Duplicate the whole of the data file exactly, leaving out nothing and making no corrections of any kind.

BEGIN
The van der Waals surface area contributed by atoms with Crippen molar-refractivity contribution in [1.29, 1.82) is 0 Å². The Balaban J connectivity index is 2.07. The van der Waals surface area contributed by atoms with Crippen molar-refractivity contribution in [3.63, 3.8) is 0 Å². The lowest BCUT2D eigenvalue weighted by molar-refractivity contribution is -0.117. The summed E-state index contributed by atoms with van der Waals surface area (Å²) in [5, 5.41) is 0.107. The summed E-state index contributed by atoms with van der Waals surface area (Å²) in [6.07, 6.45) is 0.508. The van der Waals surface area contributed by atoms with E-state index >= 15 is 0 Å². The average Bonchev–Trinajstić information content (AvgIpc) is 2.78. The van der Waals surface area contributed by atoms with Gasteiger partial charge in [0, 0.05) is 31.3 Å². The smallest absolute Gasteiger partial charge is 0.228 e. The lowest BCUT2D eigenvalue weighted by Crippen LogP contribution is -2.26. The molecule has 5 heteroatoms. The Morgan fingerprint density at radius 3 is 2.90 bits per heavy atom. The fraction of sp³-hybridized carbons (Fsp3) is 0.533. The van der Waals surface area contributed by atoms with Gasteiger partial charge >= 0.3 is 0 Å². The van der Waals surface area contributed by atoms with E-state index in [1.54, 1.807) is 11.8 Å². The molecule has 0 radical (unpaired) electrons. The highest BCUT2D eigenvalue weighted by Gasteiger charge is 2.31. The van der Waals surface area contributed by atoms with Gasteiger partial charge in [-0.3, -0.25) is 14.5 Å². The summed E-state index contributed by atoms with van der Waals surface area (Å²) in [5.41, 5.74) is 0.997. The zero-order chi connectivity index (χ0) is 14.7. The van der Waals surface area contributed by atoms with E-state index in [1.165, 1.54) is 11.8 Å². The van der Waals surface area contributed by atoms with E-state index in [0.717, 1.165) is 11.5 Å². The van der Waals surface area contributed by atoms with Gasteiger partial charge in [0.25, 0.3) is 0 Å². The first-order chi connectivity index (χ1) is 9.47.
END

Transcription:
The van der Waals surface area contributed by atoms with Crippen molar-refractivity contribution in [1.29, 1.82) is 0 Å². The Balaban J connectivity index is 2.07. The van der Waals surface area contributed by atoms with Crippen molar-refractivity contribution in [3.63, 3.8) is 0 Å². The lowest BCUT2D eigenvalue weighted by molar-refractivity contribution is -0.117. The summed E-state index contributed by atoms with van der Waals surface area (Å²) in [5, 5.41) is 0.107. The summed E-state index contributed by atoms with van der Waals surface area (Å²) in [6.07, 6.45) is 0.508. The van der Waals surface area contributed by atoms with E-state index >= 15 is 0 Å². The average Bonchev–Trinajstić information content (AvgIpc) is 2.78. The van der Waals surface area contributed by atoms with Gasteiger partial charge in [0, 0.05) is 31.3 Å². The smallest absolute Gasteiger partial charge is 0.228 e. The lowest BCUT2D eigenvalue weighted by Crippen LogP contribution is -2.26. The molecule has 5 heteroatoms. The Morgan fingerprint density at radius 3 is 2.90 bits per heavy atom. The fraction of sp³-hybridized carbons (Fsp3) is 0.533. The van der Waals surface area contributed by atoms with Gasteiger partial charge >= 0.3 is 0 Å². The van der Waals surface area contributed by atoms with E-state index in [1.54, 1.807) is 11.8 Å². The molecule has 0 radical (unpaired) electrons. The highest BCUT2D eigenvalue weighted by Gasteiger charge is 2.31. The van der Waals surface area contributed by atoms with Gasteiger partial charge in [-0.3, -0.25) is 14.5 Å². The summed E-state index contributed by atoms with van der Waals surface area (Å²) in [5.41, 5.74) is 0.997. The zero-order chi connectivity index (χ0) is 14.7. The van der Waals surface area contributed by atoms with E-state index in [1.165, 1.54) is 11.8 Å². The van der Waals surface area contributed by atoms with E-state index in [0.717, 1.165) is 11.5 Å². The van der Waals surface area contributed by atoms with Gasteiger partial charge in [0.25, 0.3) is 0 Å². The first-order chi connectivity index (χ1) is 9.47.